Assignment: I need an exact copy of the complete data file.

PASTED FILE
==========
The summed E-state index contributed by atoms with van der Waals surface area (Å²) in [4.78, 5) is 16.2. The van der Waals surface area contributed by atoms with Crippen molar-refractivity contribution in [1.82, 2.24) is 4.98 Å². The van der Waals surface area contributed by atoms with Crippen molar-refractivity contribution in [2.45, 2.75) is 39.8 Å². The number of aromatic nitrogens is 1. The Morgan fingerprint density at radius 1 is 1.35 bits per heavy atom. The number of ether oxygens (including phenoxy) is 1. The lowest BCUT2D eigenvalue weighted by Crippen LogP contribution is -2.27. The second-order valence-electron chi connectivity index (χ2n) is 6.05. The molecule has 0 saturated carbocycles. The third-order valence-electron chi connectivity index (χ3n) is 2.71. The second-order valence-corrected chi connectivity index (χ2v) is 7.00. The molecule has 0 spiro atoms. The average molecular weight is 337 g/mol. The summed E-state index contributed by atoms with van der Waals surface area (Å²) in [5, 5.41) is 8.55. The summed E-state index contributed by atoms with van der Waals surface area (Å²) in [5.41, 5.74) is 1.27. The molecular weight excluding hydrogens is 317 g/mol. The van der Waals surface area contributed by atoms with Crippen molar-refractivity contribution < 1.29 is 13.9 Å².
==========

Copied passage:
The summed E-state index contributed by atoms with van der Waals surface area (Å²) in [4.78, 5) is 16.2. The van der Waals surface area contributed by atoms with Crippen molar-refractivity contribution in [1.82, 2.24) is 4.98 Å². The van der Waals surface area contributed by atoms with Crippen molar-refractivity contribution in [2.45, 2.75) is 39.8 Å². The number of aromatic nitrogens is 1. The Morgan fingerprint density at radius 1 is 1.35 bits per heavy atom. The number of ether oxygens (including phenoxy) is 1. The lowest BCUT2D eigenvalue weighted by Crippen LogP contribution is -2.27. The second-order valence-electron chi connectivity index (χ2n) is 6.05. The molecule has 0 saturated carbocycles. The third-order valence-electron chi connectivity index (χ3n) is 2.71. The second-order valence-corrected chi connectivity index (χ2v) is 7.00. The molecule has 0 spiro atoms. The average molecular weight is 337 g/mol. The summed E-state index contributed by atoms with van der Waals surface area (Å²) in [5, 5.41) is 8.55. The summed E-state index contributed by atoms with van der Waals surface area (Å²) in [5.41, 5.74) is 1.27. The molecular weight excluding hydrogens is 317 g/mol. The van der Waals surface area contributed by atoms with Crippen molar-refractivity contribution < 1.29 is 13.9 Å².